BTW, why can't you freeze the leftovers for another day?
well my mom are 1/2 of a grilled cheese sandwich then 4 apple pies from Mcdonalds yesterday. Pretty much the only thing she will finish is dessert lol
Loosing your sense of taste - truly one of the cruelest of old-ages bag of tricks.
During my mom's final years, I spent more on convenience food. For me.

The time I used to spend on scratch ingredients, planning, cooking and clean-up.....I instead spent making sure mom's bills were paid and trying to make sense of her diminshed logic and hoarding and secrecy. Oh -- and making sure mom's fridge was full of food!

Just a long way of saying, you can't win with this stuff. And it only gets worse.

Can you "embrace" the take-out somehow? Perhaps make a conscious effort to spend less on groceries, to help offset the cost of the inevitable take-out meals? Then somehow use/freeze mom's leftovers to augment your meals? Maybe freeze some chicken/beef/veggies to add to your own CrockPot creation? Use mom's leftover potato wedges to make breakfast home-fries for yourself the next day? And such.

Hang in there. It s*cks to constantly worry about money and an ailing parent.....and feeling like your own health is taking a hit. Many on this forum can relate.

Try to squeeze in a quick walk once a day. YOU are worth it! It's so easy to lose ourselves in all this. The fresh air and momentum really helps the mind and body reset. (((hugs)))
My mom is very much like yours, though she is in assisted living. She'll try and push 3/4 of her meal on me saying she doesn't like to waste food. It gets embarrassing when she insists I eat it in front of staff, sometimes quite loudly. I don't. No is a powerful word and I am an adult.

To folks that said to freeze leftovers. Gah! Leftover pizza! Not going there!

I'm in a unique situation (that yes I haven't used my NO! on) where my mom won't go down for evening meals. I've brought meals the caregivers can heat up in a minute since 2011. And I hear you OP. It's always been good homecooked stuff. She was really happy with that until about six months ago. Now everything I bring her is wrong. Pasta not good (constipating), rice she doesn't like, meat is not good, doesn't like fruit, soup is too hard, everything is Wrong or Bad. Geez.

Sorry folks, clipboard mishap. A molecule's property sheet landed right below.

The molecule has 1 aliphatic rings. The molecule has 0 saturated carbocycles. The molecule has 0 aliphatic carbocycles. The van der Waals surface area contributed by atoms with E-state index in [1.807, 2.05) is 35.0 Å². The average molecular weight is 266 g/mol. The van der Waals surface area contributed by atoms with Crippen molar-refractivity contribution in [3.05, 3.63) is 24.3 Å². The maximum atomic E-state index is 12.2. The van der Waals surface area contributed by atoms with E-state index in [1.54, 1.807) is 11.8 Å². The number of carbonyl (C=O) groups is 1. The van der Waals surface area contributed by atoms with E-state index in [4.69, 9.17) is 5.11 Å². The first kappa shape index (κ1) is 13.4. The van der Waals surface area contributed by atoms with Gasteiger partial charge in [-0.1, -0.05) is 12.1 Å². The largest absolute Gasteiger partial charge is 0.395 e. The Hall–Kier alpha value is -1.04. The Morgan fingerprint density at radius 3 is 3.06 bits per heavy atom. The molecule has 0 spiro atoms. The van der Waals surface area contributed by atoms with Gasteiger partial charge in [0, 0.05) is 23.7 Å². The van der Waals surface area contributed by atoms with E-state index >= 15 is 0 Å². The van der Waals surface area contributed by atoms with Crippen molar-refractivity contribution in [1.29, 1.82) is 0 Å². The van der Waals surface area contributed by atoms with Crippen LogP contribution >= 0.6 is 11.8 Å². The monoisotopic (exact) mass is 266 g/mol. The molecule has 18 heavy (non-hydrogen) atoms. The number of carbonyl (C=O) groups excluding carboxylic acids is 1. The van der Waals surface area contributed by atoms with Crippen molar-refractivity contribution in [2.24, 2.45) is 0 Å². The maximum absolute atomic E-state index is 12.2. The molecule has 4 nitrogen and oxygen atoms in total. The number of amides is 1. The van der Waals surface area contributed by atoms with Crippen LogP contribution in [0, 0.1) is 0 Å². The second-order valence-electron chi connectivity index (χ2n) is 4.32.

Her mental decline is showing. At restaurants it is very difficult. She blames her arthritis in her hands for problems with eating, yet she still wants to go out to dine. She'll have maybe five bites.

I cut back to taking her out with my husband to once a week because I need to for my own sanity. I have lunch with her also on Wednesdays, call every single day and shop for her stuff and make meals for her about 5 hours more a week. Plus her laundry, paying bills, medical appointments, legal stuff, it never ends.

The food guilt, chuck it, unless it's a money concern. My neighbors would love the extra pizza while it's still fresh. My waistline wouldn't want it.

At the end of life does it really matter? Let the peasants or in this case the parents eat cake.
As far as the take out is concerned can you save what she does not want and freeze it? Also save the container it came in then when she requests same meal re present it. maybe she would'nt notice!!!!!!!!!!!! Ask other restaurants for a half portion explaining that it is for an elder who is no longer eating much.
As far as the soda drinks are concerned 24 oz is only 2 12oz cans and she has to drink something. My concern would be if they are caffeinated drinks which are not too good for the heart. Nothing can be done about the sugar if she won't drink anything else. It is probably not a good idea to substitute artificial sweeteners as they have their own dangers and she will probably notice the difference.
My FIL in his late eighties while frying up egg, sausage and fried bread remarked that he knew the risks but at his age he felt it really did not matter what he died from.
Veronica91, I love your remark "My FIL in his late eighties while frying up egg, sausage and fried bread remarked that he knew the risks but at his age he felt it really did not matter what he died from". I wish I could post a cartoon picture I have on my cellphone. It shows an old man, winkled, skinny, glasses, and hearing aids, bent over, sitting on the table. His walker is in front of him. The doctor says, "Remember the twenty extra years you added to your life through clean, healthy living? Well, these are them."